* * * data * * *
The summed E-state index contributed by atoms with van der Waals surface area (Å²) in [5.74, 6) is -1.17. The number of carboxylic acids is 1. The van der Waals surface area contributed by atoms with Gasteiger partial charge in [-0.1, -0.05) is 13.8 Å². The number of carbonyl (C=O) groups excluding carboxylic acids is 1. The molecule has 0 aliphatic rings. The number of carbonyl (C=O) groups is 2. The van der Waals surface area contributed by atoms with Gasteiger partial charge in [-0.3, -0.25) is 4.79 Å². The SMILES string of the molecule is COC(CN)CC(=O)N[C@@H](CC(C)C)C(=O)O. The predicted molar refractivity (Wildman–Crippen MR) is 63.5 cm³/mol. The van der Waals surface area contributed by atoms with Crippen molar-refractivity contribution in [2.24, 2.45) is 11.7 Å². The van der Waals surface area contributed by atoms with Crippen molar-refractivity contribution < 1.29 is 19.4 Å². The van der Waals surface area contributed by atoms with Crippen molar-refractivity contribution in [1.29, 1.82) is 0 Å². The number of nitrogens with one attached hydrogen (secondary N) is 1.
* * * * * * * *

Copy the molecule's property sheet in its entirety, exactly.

The summed E-state index contributed by atoms with van der Waals surface area (Å²) in [5.74, 6) is -1.17. The number of carboxylic acids is 1. The van der Waals surface area contributed by atoms with Gasteiger partial charge in [-0.1, -0.05) is 13.8 Å². The number of carbonyl (C=O) groups excluding carboxylic acids is 1. The molecule has 0 aliphatic rings. The number of carbonyl (C=O) groups is 2. The van der Waals surface area contributed by atoms with Gasteiger partial charge in [-0.3, -0.25) is 4.79 Å². The SMILES string of the molecule is COC(CN)CC(=O)N[C@@H](CC(C)C)C(=O)O. The predicted molar refractivity (Wildman–Crippen MR) is 63.5 cm³/mol. The van der Waals surface area contributed by atoms with Crippen molar-refractivity contribution in [2.24, 2.45) is 11.7 Å². The van der Waals surface area contributed by atoms with Crippen molar-refractivity contribution < 1.29 is 19.4 Å². The van der Waals surface area contributed by atoms with Crippen molar-refractivity contribution in [1.29, 1.82) is 0 Å². The number of nitrogens with one attached hydrogen (secondary N) is 1.